We are truly blessed to have the means to set a pretty table and invite our friends to join us for good food and fellowship. As the harvest season approaches I am mindful that many are not so fortunate. My daughter has a passion for the work of the Food Bank. As a singer-songwriter, she has written and recorded a song that is the anthem for the world wide Crop Hunger Walk project. Her song, "Raise Your Voice" is featured in their video. I've included a link in the side margin of my blog. I hope that it will encourage you to support projects in your area that contribute to the effort to overcome hunger.
It's time for the Garden Friends to convene again after our summer hiatus. I am so blessed to have my treasured friends at my table again, and I am excited to begin another year of our Bible study. We have been gathering for twenty-three years. We have lifted each other in times of celebration, and we have held each other through seasons of sorrow for all these years. I can't imagine my world without these precious women, these mighty prayer warriors. Each September, our first meeting is strictly social; we enjoy catching up on each other's lives and sharing a meal. Today we are going to have brunch.
When I think of autumn, my mind travels to the deep rich colors of fall foliage. Although it is still relatively warm here, through the dining room windows, you can observe that the leaves are gradually beginning to change colors. I decided that the rich ruby tones of Copeland Spode, Tower Pink would add to the spectrum of fall colors still to come. These are the dishes that my mother-in-love used to serve daily meals to my Sweet Mr. and his brother and sister. We shared many a repast on these at her table, and I am blessed to shepherd them for a season.
The Tower Pink features a Gadroon Edge. I like the texture of the plate rim against the intricate design in Nana's old crochet tablecloth. Tip: When I first examined this cloth, after it came to abide with us, it was horribly stained. It was really unusable. In the 20's, most laundry detergents were lye based, and they were too harsh to use on fine linens; so women would try to spot clean them as much as possible. The results were often less than sparkling. That all changed when I happened upon an amazing product called "Vintage Soak." I buy it from The Antique House, www.antiquehouseokc.com. After washing the cloth and following the instructions, which includes soaking it in a bathtub with the Vintage Soak for up to 48 hours, this old cloth has a brand new life. It is now a pleasure to use it when entertaining family and friends.
The old King's Crown Ruby Flash goblets were also my mother-in-love's. She always used them with the Tower Pink. They are a great deal smaller than most current glassware, but they just seem so right for the Spode. The antique Ruby Glass bowl belonged to my Aunt Ida. I wanted to keep the flowers simple, and Sam's provided the mini white carnations and apple green daisy mums. Did you notice the silver stand lifting the centerpiece? When we were married, I think that just about every bride received a crystal coffee carafe positioned on a raised silver stand. Do you have one, too? Sweet Mr. and I have never drunk coffee, but I often use the silver stand for centerpieces. My stand-by Val St. Lambert crystal candlesticks add just the right degree of sparkle with a pair of Indiana Glass Ruby Glass footed compotes. One of them belonged to my MIL, and I found the match on eBay. Yippeeeeee!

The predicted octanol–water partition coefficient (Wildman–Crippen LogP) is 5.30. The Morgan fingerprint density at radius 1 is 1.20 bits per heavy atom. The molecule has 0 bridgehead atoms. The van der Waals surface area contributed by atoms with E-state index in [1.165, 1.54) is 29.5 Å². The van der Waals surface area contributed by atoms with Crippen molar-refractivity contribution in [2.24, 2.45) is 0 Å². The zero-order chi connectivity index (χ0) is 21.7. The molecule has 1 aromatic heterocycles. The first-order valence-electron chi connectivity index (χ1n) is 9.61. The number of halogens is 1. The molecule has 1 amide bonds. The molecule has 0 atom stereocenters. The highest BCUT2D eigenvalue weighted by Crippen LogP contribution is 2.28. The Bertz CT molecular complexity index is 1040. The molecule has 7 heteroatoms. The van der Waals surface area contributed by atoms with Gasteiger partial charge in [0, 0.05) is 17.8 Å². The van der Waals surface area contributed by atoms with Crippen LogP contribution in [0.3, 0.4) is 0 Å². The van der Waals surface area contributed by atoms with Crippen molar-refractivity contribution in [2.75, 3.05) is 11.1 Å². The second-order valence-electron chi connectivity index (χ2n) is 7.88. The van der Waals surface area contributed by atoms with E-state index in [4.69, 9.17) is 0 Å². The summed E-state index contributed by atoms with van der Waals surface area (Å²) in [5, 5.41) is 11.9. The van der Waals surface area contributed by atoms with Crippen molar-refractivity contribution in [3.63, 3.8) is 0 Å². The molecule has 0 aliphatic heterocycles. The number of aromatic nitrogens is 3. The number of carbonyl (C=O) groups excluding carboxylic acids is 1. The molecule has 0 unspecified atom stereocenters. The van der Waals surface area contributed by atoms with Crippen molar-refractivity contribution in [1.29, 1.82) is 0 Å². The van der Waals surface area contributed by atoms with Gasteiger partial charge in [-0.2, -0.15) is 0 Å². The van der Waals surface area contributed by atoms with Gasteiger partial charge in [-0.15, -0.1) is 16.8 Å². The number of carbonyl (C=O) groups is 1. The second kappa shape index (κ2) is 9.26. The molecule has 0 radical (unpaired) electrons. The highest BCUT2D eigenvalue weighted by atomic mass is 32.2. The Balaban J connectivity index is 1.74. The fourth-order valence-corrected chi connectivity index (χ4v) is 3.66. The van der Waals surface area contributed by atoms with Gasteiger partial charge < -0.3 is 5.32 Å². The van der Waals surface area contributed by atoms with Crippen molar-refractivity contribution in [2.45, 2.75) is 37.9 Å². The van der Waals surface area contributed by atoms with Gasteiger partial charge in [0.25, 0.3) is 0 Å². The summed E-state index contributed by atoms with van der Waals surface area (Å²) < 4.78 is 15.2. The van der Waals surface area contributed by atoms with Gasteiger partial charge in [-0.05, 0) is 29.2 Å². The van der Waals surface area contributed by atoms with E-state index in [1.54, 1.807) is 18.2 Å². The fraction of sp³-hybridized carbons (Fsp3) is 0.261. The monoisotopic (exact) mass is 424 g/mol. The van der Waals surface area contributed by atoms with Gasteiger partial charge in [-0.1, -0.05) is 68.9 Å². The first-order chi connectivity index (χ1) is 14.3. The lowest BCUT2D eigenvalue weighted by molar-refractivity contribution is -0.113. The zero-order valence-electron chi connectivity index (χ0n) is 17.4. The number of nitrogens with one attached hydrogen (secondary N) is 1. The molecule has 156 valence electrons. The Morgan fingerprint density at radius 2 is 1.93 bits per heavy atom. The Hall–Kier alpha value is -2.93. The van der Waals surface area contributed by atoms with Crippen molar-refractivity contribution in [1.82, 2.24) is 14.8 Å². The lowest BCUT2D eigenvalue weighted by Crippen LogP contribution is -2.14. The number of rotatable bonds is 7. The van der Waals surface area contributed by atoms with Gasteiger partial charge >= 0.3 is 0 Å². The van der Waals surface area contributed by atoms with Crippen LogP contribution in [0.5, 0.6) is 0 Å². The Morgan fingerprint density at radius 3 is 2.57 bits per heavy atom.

Today there were sixteen of us for brunch. I often set a second table in the foyer, in close proximity to the dining room. I combined a square crochet table topper with crochet place mats to mimic the design for the dining table. The center piece is a vintage Paden City lidded compote floated between a pair of Aunt Ida's antique ruby glass candlesticks that I repurposed as floral containers. Tip: This table is actually one of my round wrought iron patio tables. I bring it in, add one of the 60" flip-top tabletops (email@example.com...if you wish to inquire)) and a 120" round, floor-length tablecloth, and voila...I have an extra dining table!
Today I used the breakfast room table to serve our brunch. The antique Luneville trivet covered with cherries was a gift from my little sister after a trip to Paris. The butter dish was my Mama's. We used it everyday when I was a little girl. Tip: The three-tiered tray is actually just an inexpensive set by Anchor Hocking . I can insert a chop plate, a dinner plate, and a salad plate from any pattern of china, and it becomes the perfect serving piece. I think that I bought it at Walmart for less than $20.00. The old cut-glass pitcher was Nana's. Today I filled it with orange juice.
The silver container with mini carnations is part of a group of Victorian Britannia Silver that belonged to my maternal grandmother. In its former life, it was a biscuit box. The plate rack holds Tower Pink breakfast plates. Tip: Choosing a luncheon or breakfast plate for food service will allow you to use most 10 1/2" - 11" dinner plates as charger plates...handy trick.
I think that I'm all ready for our brunch. I hear the doorbell. The Garden Friends are arriving, and they always contribute some delicious recipes for our feasts. I wonder if I'll remember to light the candles. Sometimes I do, and sometimes I don't. I don't think anyone really notices...I need to remember to not sweat the small stuff.
And so another year begins for the Garden Friends. We'd love to have you join us. Let me know if you're going to be in my area. I want you to sit next to me!
Thank you, yet again, to Susan at Between Naps on the Porch for hosting her magical meme, "Tablescape Thursday. I'll be linking my post to "Tablescape Thursday. Click on the button below to hop on over and check out the myriad of marvelous tablescape designs, after 9:00 pm on Wednesdays. You'll be glad that you made the trip...it's a wonderful adventure.